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By Adele Waters
US livestock vets don’t speak out sufficiently about animal welfare issues and, as a result, animal welfare is less consistent than it is in the UK.
That is the view of Jim Reynolds (pictured), professor of large animal medicine and welfare at Western University, California.
Speaking at last week’s Animal Welfare Foundation Discussion Forum, he was publicly critical of the US profession.
It’s massively important for veterinarians to speak about welfare issues. That’s what we are supposed to do
‘It’s massively important for veterinarians to speak about welfare issues. That’s what we are supposed to do. When we don’t speak out for animals … then there is a problem and it’s a particular problem in North America.
‘Veterinarian groups [there] refuse to accept criticism of any kind, so even when we find there is a consensus to not do tail docking, or beak trimming in chickens, we just can’t get a veterinarian group to make that public.’
But strong veterinary leadership is important for influencing legislation, he said. ‘It would help a lot because the legislative bodies follow the veterinarian groups. If the veterinarian groups in a state don’t speak out and have a consensus on these issues, then the legislative bodies can’t act.’
Professor Reynolds later spoke to Vet Record. Currently visiting the UK on a tour of farm animal practice, he said he had first observed a stark contrast between UK and US vets during the foot-and-mouth disease crisis.
‘When I was here for the 2001 outbreak, we were talking about non-ambulatory cows on dairies and at that time a non-ambulatory cow in the US would be dragged by a chain onto a truck and taken to slaughter. And no veterinarian spoke out about it.
‘I realised quickly that if a veterinarian in the UK was on a dairy with a non-ambulatory cow and somebody did that, the veterinarian would tell them they can’t.
‘In the US if you tried that, the dairy farmer would fire the veterinarian and hire somebody [else] in 20 minutes. No other veterinarian would stand up because they want the business, they don’t want to lose the client.’
US farm veterinarians, he said, were ‘business bound’ – more focused on maintaining clients than trying to change behaviour towards welfare improvement. As a result, they had low professional standing and limited influence, he said, and that had been consistently the case for decades.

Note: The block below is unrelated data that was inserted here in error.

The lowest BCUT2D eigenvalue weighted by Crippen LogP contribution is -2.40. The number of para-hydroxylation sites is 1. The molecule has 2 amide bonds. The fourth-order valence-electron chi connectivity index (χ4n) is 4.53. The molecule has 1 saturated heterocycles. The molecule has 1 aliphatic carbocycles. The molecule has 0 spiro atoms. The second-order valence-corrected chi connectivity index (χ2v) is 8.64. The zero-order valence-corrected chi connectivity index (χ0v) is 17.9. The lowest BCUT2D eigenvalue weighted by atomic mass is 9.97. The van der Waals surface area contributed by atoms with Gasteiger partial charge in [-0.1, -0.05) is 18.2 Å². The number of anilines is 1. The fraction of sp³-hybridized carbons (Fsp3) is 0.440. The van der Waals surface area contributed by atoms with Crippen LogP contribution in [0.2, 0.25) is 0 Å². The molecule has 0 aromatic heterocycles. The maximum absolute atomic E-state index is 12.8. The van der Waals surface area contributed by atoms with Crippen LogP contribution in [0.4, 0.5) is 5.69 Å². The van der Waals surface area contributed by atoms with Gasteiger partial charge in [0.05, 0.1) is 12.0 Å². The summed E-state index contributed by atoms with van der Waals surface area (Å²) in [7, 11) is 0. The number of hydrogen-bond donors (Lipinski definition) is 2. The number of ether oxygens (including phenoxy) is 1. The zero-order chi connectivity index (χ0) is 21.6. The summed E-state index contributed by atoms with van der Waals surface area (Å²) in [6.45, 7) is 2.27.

He conceded that it was a general perception around the world that food animal vets do not feel sufficiently respected by their clients but in the USA, this translated into a lack of direct influence and presence.
‘A large dairy in the Mid West doesn’t have veterinarians. The feed company provides a veterinarian once a month to come out,’ he said. ‘Veterinarians are perceived as expensive. The lay people will do the pregnancy diagnosing, pharmaceutical companies provide veterinarians for free if there is a problem.’
He said US farm management was task focused, so vets in dairies tended to work mainly on reproductive programmes, and lay people managed lameness.
‘Livestock veterinarians in the US are all certain that they are completely aware of everything that goes on on client farms but it’s just not so.
‘There are many specific instances where veterinarians and clients interact very well on farms but, by and large, we have moved more marginally and many many farms in the US don’t use vets in any serious capacity any more.’
The lack of veterinary presence was hard to quantify in terms of impact, he said. ‘I think there is more consistency of welfare on [UK] farms.
‘Vets here are more holistic so if there is a welfare concern, that would be discussed. So the consistency would be far better here. In the US, there is a wide range … But in most dairies, the animals are ignored.
‘You can’t go to a dairy and not find a medical case within five or 10 minutes,’ he said. ‘I see [that] if there becomes a problem on a farm – any kind of health problem – the dairies without veterinary services don’t really know what to do. They are simply doing today what they did yesterday and then they are at the mercy of the pharma companies or feed companies that supply a vet for free.’
Gail Golab, chief veterinary officer of the American Veterinary Medical Association, which represents more than 93,000 US vets, said the organisation had a long history of developing animal welfare policy and encouraging its implementation.
‘We have worked and continue to work with producers, processors, retailers, and their organisations to help them improve their animal care programmes.
‘In addition, we are active in Washington, DC, via our government relations division, to ensure consideration of animals’ welfare in relevant legislation and regulation.
‘Our policies reflect the latest advancements in animal science and research and are designed to help guide our members and the profession.’•
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